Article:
Other than struggling to stand (and hobble) sufficiently to acquire food and make necessary trips down the short hall that seems at least a mile long these
days to the bathroom, I’m mostly only good for sitting and staring at the TV. I’ve gotten through a bunch of movies. I’ll do a roundup or something about the best of them in time.

At the moment I’ve used up a big quota of my concentration ability on writing a few hundred words of my zombie story last night. It’s an unfamiliar struggle to write, since my mom died in July, so a few hundred words is a real accomplishment right now. Yes, I am aware of the irony. I started that story in the spring, just because I wanted to try something different. Unfortunate timing, but I want to finish it before starting something else…or going back to my serial killer script. Oddly, I think zoning on the Walking Dead marathon this week shoved me back into the world of the living, breathing writer I am, since it dragged zombies right up to the front of my mind again. I should just call this the year of death.

So how did I hurt my back this time? It would be funny, if it hadn’t ruined at least two solid weeks of my life.  I try to do a Travel Tuesday pic on Twitter every week. A couple of weeks ago it was this one I titled Scenic Roadside New Mexico.


It was in an old photo album of a lot of cross country trip pictures. Old and big and heavy. Without thinking, I grabbed it up with one hand and carried it around. There was at least one twist in there somewhere. It took a day for the pain to kick in. I’d gone to a Chinese buffet and went inside fine. When I got up to hit the buffet, I suddenly could barely walk. What the–? Took me a couple of days to figure it out.

This weird, suddenly destroyed back thing runs through the women on my mom’s side. Her sister had a terrible episode once, finally got it better, only to sneeze and cripple herself again. I’ve learned to brace wherever I am when I feel a sneeze coming on, to the point of once almost taking down a section of metal CD racks at Walmart. A weird, bad back can be a hazard to more than one’s personal…person.


I managed last week’s Travel Tuesday, despite my own personal faux zombie apocalypse (more than once I thought of how my painful shuffling gait was like a Walker parody). This White Peacock on Oahu one didn’t involve heavy lifting.

Here’s Today’s Travel Tuesday pic, while I’m on the subject. A beautiful and dramatic hillside vineyard near the Mosel River in Germany.


I’m hoping this forced break from normal life will reboot me back to a long term more normal life, after the disruptive, surreal, and heartbreaking years of living life through the lens of my mom’s long journey through Alzheimer’s. I miss her every day, but emerging from that period of our lives is like walking into bright sunshine, after living in a cave.

I’ve said that there will be times when I’ll write here about serious topics, now that my mom is in the nursing home. There’s no more serious topic than the many difficult decisions that are an unavoidable part of being responsible for someone with Alzheimer’s. I want to write about something a lot of family members who are caregivers have to face and I wish so much that I’d known about it before I slammed into it head on. If even one person reads this and it helps them face the unthinkable, it will be a blog post well spent.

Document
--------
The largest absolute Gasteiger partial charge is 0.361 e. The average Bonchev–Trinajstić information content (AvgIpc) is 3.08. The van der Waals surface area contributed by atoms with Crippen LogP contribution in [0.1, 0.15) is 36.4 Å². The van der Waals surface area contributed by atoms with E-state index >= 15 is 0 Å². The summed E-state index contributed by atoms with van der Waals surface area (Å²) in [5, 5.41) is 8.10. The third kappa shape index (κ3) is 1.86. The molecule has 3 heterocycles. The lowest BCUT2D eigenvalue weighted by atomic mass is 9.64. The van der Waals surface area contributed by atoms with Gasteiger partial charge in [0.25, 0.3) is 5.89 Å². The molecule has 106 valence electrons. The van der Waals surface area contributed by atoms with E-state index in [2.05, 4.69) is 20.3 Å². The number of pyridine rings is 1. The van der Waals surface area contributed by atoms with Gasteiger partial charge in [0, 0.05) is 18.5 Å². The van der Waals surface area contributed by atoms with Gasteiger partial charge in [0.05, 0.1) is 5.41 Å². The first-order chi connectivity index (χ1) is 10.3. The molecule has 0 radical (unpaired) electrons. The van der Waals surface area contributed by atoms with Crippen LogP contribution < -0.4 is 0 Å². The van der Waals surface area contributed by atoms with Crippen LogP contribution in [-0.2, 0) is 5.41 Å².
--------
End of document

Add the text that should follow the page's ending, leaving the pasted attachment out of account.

Of course, having to put her in the nursing home was awful. That’s the first big decision hurdle. For some it ends there. The parent you’ve had to parent for so long settles into their new reality, which makes their life and yours better. Visits are difficult, but not horrible, and the awkwardness and even dread get better. The disease progresses, you endure, and it eventually ends everything.

There’s another side to Alzheimer’s I didn’t know about, until I was blindsided by it. Along with the symptoms we all hear about from the news media, movies, and relatives dealing with it, this unexpected side is unimaginable until it becomes harsh reality. It turns out that when my mom was even worse than what I’d thought was almost (I say almost, because unlike so many she always knows me,) as bad as it gets, I had to learn fast about the darker side of Alzheimer’s. Not all, but a surprisingly high percentage, of Alzheimer’s patients develop psychosis. There are hallucinations, delusions, aggressiveness…traits that were the absolute opposite of this amazing, wonderful woman.

She was admitted to a geriatric psychiatric hospital for behaviour treatment and medication adjustment. This step is incredibly shocking to a child caring for a beloved parent. I had to go to a treatment team meeting,
where her wonderful doctor explained how they planned to help her and answered questions. He wanted to put her on Alzheimer’s meds that he said he’d seen good results from. He also told me these meds came with Black Box Warnings, and that I should familiarize myself with them and ask any questions I needed to. I said I knew about Black Box Warnings and that I thought under the circumstances it was worth the risk. He agreed. She had no quality of life as it was, so a chance to slow down the progression of the disease and alleviate the scary psychosis was a potential gift.

When I got home I hit Google to look into the situation more deeply. These Black Box Warnings were even more dire than I’d realized, with the worst of the possible risks being death. Still, all things considered, I felt it was better to give her a chance to have even a little more quality of life. I worried, but held firm in my conviction.

I’m so glad I did. I just got home a little while ago from a wonderful visit. I sat with her and showed her pictures I’d taken with me of birds and animals. She oohed and ahhed, and we both enjoyed our time together so much. We talked about all kinds of things…the weather, my writing, how to cook asparagus, even current events. Even at such times I’m always thinking about what I’ve learned  that make things easier for us both, like being careful about overstimulation, signs she might be getting overwhelmed, keeping things simple and not throwing too much information at her at a time. There are times when I’ve seen all of that occur and adjust our visit accordingly. Today, and for quite some time since the meds did what they were meant to do, I saw none of it. She was the sweet, funny, wonderful person she’s been for nearly a century. For the time I was with her, I had the best mother in the world back.